For a car which would become their most commercially important product, the BMC motor business took a rather quixotic approach to ADO 16’s furtherance, with initial production being restricted to BMC’s Cowley plant where it was built (for almost a decade) alongside the car it had been intended to replace. But as potential customers hungrily clamoured for delivery, it would remain some considerable time before the carmaker found itself capable of balancing demand and supply.
It has been well documented that BMC sold the Mini at a price which allowed for little meaningful profit, yet it would appear that with ADO 16, they simply repeated the error, selling the 1100 on similarly tight margins, which given its technical superiority, its lack of genuine domestic rivals and the pent up demand for the car, appears almost wilfully irrational. And while later, more upmarket models may have aided profitability, there were too many of them and as explored previously, they were not a cost-effective means of resolving the issue.
Amongst the more striking aspects of BMC’s front-driven family of cars – if we set aside for a moment their technical courage – was the stark modernism of their design. Whether the Issigonis-inspired ADO series should be considered part of a design movement which would permeate the UK as the Sixties progressed – in architecture, product design, furnishing and in tentative forays amid the domestic automotive domain is perhaps a matter for more learned minds, but it nevertheless required a leap of imagination to Continue reading “Modern Family [Part Three]”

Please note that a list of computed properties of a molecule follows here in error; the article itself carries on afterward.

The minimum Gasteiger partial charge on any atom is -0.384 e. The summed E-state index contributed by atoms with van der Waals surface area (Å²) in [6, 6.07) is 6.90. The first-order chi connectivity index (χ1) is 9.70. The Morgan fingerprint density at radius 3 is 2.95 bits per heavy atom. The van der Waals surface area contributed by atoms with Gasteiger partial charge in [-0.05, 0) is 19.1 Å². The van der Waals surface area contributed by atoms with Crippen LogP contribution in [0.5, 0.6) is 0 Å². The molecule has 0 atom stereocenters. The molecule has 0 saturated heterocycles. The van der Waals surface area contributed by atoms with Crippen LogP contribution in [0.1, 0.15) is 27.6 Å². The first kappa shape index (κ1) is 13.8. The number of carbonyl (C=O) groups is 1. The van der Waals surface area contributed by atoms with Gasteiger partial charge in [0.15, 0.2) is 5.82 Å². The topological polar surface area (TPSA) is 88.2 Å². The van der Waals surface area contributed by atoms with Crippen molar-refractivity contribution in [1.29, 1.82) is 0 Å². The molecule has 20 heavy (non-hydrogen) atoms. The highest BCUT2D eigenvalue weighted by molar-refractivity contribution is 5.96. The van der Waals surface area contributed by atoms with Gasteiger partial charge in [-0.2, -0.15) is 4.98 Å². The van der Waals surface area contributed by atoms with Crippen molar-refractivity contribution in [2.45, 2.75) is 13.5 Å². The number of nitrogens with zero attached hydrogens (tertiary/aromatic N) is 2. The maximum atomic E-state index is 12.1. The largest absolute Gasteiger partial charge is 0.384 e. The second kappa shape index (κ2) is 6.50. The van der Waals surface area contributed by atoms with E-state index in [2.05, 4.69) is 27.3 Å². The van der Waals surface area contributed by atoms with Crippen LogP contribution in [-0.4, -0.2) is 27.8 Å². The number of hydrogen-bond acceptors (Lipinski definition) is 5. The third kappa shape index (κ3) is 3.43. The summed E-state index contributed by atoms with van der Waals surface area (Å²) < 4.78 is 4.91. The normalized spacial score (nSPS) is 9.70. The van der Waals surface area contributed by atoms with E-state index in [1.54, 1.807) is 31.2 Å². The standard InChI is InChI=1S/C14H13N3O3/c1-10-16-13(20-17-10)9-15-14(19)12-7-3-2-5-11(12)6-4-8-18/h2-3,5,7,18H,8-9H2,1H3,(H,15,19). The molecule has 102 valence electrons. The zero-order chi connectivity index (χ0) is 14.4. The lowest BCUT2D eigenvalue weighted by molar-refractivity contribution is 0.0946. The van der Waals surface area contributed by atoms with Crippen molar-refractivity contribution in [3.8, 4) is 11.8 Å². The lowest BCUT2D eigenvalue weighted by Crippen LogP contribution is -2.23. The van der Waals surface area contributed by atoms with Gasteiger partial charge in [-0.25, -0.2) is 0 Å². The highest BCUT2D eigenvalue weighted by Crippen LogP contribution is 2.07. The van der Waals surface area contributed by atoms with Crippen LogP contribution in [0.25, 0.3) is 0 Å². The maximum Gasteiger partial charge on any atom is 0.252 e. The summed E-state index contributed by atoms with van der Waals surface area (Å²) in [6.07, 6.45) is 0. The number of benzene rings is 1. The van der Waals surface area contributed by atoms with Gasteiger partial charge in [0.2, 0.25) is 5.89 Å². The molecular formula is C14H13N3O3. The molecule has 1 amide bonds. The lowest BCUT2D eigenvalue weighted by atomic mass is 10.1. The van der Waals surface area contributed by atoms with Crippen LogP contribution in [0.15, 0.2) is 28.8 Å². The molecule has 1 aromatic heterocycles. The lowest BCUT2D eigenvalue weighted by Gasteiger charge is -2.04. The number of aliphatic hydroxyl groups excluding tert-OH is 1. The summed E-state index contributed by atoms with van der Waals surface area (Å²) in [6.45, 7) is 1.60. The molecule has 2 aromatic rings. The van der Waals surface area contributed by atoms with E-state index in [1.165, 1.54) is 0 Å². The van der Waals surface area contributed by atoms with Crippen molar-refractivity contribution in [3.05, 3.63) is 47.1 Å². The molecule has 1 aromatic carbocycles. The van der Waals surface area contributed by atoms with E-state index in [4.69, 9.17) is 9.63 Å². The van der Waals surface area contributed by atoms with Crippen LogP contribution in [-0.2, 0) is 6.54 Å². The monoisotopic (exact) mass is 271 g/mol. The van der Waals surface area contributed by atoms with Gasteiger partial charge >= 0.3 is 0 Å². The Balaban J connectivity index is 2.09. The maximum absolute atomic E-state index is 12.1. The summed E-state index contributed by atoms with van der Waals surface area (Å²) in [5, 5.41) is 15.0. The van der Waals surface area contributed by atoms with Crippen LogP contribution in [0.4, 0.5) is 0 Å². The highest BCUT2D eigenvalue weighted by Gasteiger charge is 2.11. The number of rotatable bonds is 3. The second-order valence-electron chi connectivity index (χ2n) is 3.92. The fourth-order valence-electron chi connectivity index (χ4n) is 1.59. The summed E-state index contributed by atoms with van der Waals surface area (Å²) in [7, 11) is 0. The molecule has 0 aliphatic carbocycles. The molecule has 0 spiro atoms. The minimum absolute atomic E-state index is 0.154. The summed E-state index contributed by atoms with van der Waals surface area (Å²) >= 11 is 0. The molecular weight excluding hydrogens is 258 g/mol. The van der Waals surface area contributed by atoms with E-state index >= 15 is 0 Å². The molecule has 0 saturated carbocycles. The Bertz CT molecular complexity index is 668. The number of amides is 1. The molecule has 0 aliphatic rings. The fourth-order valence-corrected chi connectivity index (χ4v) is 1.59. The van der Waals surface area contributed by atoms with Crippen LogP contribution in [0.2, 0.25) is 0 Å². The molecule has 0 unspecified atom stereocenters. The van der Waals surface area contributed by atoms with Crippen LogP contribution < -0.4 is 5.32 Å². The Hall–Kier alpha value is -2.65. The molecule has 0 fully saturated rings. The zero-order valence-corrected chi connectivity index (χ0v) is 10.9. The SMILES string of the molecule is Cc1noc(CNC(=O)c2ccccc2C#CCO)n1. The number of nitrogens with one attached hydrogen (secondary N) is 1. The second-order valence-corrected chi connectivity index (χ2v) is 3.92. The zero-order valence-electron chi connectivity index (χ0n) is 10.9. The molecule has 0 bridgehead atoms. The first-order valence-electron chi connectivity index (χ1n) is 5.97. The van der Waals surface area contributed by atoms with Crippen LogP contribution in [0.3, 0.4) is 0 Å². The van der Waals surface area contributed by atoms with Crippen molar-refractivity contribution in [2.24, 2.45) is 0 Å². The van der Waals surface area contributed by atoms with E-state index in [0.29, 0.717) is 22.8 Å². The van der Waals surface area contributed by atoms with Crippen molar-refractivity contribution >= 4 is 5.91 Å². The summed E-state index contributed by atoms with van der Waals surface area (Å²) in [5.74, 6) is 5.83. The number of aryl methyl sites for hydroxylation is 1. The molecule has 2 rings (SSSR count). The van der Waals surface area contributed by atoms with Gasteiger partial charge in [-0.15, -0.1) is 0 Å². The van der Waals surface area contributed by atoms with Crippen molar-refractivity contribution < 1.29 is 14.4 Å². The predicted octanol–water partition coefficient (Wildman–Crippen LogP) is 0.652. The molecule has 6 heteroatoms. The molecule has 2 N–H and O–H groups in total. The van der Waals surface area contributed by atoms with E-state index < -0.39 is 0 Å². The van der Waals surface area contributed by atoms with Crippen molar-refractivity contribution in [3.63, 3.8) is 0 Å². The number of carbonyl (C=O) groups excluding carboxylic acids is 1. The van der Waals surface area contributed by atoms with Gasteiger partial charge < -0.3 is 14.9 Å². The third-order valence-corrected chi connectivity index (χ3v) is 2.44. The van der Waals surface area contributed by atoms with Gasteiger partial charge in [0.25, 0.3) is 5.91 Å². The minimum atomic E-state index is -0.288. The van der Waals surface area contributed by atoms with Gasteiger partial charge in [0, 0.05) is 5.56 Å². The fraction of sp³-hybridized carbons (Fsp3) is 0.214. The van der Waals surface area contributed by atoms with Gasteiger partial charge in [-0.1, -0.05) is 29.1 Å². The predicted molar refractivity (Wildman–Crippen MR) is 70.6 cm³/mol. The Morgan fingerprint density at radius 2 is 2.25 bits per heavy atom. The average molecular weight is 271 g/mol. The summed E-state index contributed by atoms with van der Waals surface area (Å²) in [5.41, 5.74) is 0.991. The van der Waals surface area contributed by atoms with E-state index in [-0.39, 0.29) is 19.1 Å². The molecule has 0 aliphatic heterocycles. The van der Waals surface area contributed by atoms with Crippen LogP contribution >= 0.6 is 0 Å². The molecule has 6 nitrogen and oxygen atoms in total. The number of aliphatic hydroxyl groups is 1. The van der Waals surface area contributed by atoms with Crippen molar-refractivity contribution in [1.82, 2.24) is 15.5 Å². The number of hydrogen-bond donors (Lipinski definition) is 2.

During the run up to the 1997 UK election victory which swept them into power, Labour Party strategists identified a core median demographic to which they hoped to appeal, which they labelled, Mondeo Man. But had this election taken place some twenty years earlier, Labour’s archetype might have hailed, not from Genk, but Longbridge, because for most of the Sixties, Britain’s favourite car had been BMC’s 1100.
Having painfully emerged from post-war privation, a recovering Sixties Britain remained a hidebound and socially conservative nation. A matter which makes it all the more striking that a car marrying contemporary Italian style with a highly sophisticated technical specification should prove a bestseller. In many respects, the BMC 1100 seemed more akin to what was then termed a continental car than one hailing from the British midlands, the type of car more likely to have been viewed by Mondeo Man’s forebears as something akin to witchcraft.